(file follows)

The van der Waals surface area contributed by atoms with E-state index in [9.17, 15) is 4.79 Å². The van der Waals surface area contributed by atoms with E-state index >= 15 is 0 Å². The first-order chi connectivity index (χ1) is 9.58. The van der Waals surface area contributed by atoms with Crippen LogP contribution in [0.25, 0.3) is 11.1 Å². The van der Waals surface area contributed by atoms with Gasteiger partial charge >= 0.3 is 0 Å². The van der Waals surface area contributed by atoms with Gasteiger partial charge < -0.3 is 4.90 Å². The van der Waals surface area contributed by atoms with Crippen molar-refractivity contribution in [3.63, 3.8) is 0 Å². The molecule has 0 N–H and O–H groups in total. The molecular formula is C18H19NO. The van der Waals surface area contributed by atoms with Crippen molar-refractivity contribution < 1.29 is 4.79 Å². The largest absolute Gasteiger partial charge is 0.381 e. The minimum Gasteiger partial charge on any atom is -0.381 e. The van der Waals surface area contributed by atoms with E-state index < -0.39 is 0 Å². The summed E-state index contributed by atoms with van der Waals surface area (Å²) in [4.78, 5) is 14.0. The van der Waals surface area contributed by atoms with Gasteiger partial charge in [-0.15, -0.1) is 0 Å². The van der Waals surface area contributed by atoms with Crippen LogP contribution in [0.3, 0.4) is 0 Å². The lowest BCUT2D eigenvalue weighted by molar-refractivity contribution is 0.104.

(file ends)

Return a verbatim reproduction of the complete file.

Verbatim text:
The van der Waals surface area contributed by atoms with E-state index in [9.17, 15) is 4.79 Å². The van der Waals surface area contributed by atoms with E-state index >= 15 is 0 Å². The first-order chi connectivity index (χ1) is 9.58. The van der Waals surface area contributed by atoms with Crippen LogP contribution in [0.25, 0.3) is 11.1 Å². The van der Waals surface area contributed by atoms with Gasteiger partial charge >= 0.3 is 0 Å². The van der Waals surface area contributed by atoms with Gasteiger partial charge < -0.3 is 4.90 Å². The van der Waals surface area contributed by atoms with Crippen molar-refractivity contribution in [3.63, 3.8) is 0 Å². The molecule has 0 N–H and O–H groups in total. The molecular formula is C18H19NO. The van der Waals surface area contributed by atoms with Crippen molar-refractivity contribution < 1.29 is 4.79 Å². The largest absolute Gasteiger partial charge is 0.381 e. The minimum Gasteiger partial charge on any atom is -0.381 e. The van der Waals surface area contributed by atoms with E-state index < -0.39 is 0 Å². The summed E-state index contributed by atoms with van der Waals surface area (Å²) in [4.78, 5) is 14.0. The van der Waals surface area contributed by atoms with Gasteiger partial charge in [-0.15, -0.1) is 0 Å². The van der Waals surface area contributed by atoms with Crippen LogP contribution in [0.3, 0.4) is 0 Å². The lowest BCUT2D eigenvalue weighted by molar-refractivity contribution is 0.104.